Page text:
David Lennon is an award-winning columnist and author who has been a staff writer at Newsday since 1991.
ATLANTA - Before Thursday night's game, the visitors' clubhouse at Turner Field offered a glimpse into the future, a snapshot of what the room should look like in 2016.
Gathered around the big-screen TV was the Mets' not-too-distant rotation. Zack Wheeler, on Tommy John rehab, shared a couch with Noah Syndergaard. Jacob deGrom was seated in the middle, with Steven Matz to his right, and the foursome seemed as comfortable as old high school buddies.
But the Mets have a long way to go -- and plenty to accomplish -- before we see that group together again. Based on the developments of the past week, maybe Matt Harvey will be a part of that '16 rotation. Then again, maybe not.
In the meantime, the Mets' decision-makers are trying to draft a blueprint for the rotation that will get them to the end of the regular season -- and, they hope, deep into October.
As it turns out, Harvey isn't the only moving piece, just the one hogging the back pages. And there remains concern about the other starters, except for Matz and Bartolo Colon, who extended his scoreless streak to 31 innings in Thursday night's rain-delayed game before the Braves finally broke through in the seventh.
"We do have some guys that we need to watch,'' Terry Collins said, "and guys that are getting a little tired.''
With Harvey not expected to start until the Subway Series (Sept. 18-20), the Mets, already in a six-man rotation, are looking at spots to rest deGrom and Jonathon Niese.
Remember, they are a ways from clinching. Their magic number was 17. That makes the next 3½ weeks a tricky line to walk. But in the Mets' view, it's unavoidable. Even with the limits, they need to squeeze whatever they can from Harvey. As for deGrom, the Mets believe he has to recharge for the stretch, as he is likely to be their Game 1 starter for a looming Division Series matchup with the Dodgers.
"Right now, we're focused on the short term,'' Sandy Alderson said. "We have the bigger picture in mind, but we have to get there first.''
But in a sense, that's what the Mets seem to be doing. After the sweep in D.C., they should be able to skip Harvey in that season-ending series against the Nationals, increasing the chance he'll get at least one playoff start. For deGrom, however, it's about "saving bullets,'' according to Collins, who believes the ace has been a little off lately.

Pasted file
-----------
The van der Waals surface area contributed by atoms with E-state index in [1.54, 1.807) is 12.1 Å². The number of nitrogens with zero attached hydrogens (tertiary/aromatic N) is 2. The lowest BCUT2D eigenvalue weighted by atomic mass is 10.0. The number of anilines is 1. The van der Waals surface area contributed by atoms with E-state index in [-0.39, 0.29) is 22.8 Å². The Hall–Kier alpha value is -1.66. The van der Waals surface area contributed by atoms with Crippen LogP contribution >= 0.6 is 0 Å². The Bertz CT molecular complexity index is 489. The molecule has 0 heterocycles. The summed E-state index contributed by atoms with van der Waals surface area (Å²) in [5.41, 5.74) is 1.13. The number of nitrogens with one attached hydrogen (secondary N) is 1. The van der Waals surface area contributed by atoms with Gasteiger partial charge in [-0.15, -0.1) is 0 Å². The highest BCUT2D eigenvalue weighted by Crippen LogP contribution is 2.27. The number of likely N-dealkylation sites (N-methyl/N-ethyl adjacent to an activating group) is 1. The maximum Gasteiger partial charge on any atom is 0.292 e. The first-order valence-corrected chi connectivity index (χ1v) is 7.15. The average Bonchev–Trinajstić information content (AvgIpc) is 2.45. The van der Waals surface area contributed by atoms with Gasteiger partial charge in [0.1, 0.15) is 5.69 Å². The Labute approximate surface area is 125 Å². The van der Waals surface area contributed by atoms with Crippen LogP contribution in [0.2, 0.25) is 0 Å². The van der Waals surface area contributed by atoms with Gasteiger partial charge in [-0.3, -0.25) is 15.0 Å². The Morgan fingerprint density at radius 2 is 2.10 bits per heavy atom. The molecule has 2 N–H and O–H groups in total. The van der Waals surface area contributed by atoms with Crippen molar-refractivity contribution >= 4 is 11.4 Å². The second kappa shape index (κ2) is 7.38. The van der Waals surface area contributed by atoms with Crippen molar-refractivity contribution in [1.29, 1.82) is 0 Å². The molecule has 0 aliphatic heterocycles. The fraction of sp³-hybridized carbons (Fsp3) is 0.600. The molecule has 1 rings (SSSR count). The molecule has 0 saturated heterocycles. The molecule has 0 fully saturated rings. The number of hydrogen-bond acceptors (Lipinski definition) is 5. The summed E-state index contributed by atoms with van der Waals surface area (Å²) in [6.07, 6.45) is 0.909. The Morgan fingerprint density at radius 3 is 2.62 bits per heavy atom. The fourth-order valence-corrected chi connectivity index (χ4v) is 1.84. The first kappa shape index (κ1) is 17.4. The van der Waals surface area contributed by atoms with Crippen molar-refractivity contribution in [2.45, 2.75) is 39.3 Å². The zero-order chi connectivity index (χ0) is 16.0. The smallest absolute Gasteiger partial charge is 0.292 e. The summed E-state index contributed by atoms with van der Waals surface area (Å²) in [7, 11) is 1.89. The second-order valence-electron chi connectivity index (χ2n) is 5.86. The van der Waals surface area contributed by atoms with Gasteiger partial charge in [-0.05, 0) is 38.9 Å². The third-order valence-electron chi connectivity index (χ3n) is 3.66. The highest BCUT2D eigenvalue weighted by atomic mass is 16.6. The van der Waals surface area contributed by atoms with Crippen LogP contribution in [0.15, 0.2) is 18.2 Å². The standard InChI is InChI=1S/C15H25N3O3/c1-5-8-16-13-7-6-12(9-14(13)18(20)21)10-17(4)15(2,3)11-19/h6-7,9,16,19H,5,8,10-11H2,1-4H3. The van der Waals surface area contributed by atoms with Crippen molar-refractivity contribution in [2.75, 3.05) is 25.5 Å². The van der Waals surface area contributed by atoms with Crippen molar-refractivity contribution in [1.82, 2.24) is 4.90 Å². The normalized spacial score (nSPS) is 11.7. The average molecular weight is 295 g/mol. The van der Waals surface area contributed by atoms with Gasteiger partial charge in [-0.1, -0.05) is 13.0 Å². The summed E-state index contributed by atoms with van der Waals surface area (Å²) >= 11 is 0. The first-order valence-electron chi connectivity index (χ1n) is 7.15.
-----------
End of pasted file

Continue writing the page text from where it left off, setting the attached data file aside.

"You still see the stuff,'' Collins said. "It's just the location that's missing, and that's what makes him special.''
Colon (1762/3) and deGrom (176) lead the staff in innings pitched. Harvey stands at 1712/3 and Niese at 161. That leaves Syndergaard, who already has been skipped once, and Matz as the liveliest arms in the rotation.
For Matz, it came at a cost. He missed nearly two months with a partially torn lat muscle and didn't return until last Sunday in Miami, when he allowed two runs in 51/3 innings. Matz left early because of a finger blister, which has healed, and he's in good shape for Friday night's start against the Braves and the rest of this season.
"I'm on no limit now,'' Matz said. "There's no restrictions, so I can just kind of fit in where they need me.''
The Mets are still sorting all that out. But it's interesting to see how the script has flipped for this rotation, now as preoccupied with the workload as winning the NL East. The Mets don't anticipate one interfering with the other. But with so many routines interrupted and schedules juggled, it's uncharted territory.
"We're trying to make sure we head into that last 10 days and you're where you want to be, your guys are fresh, and you're going to run them out there as you need to,'' Collins said. "But it's hard to do right now.''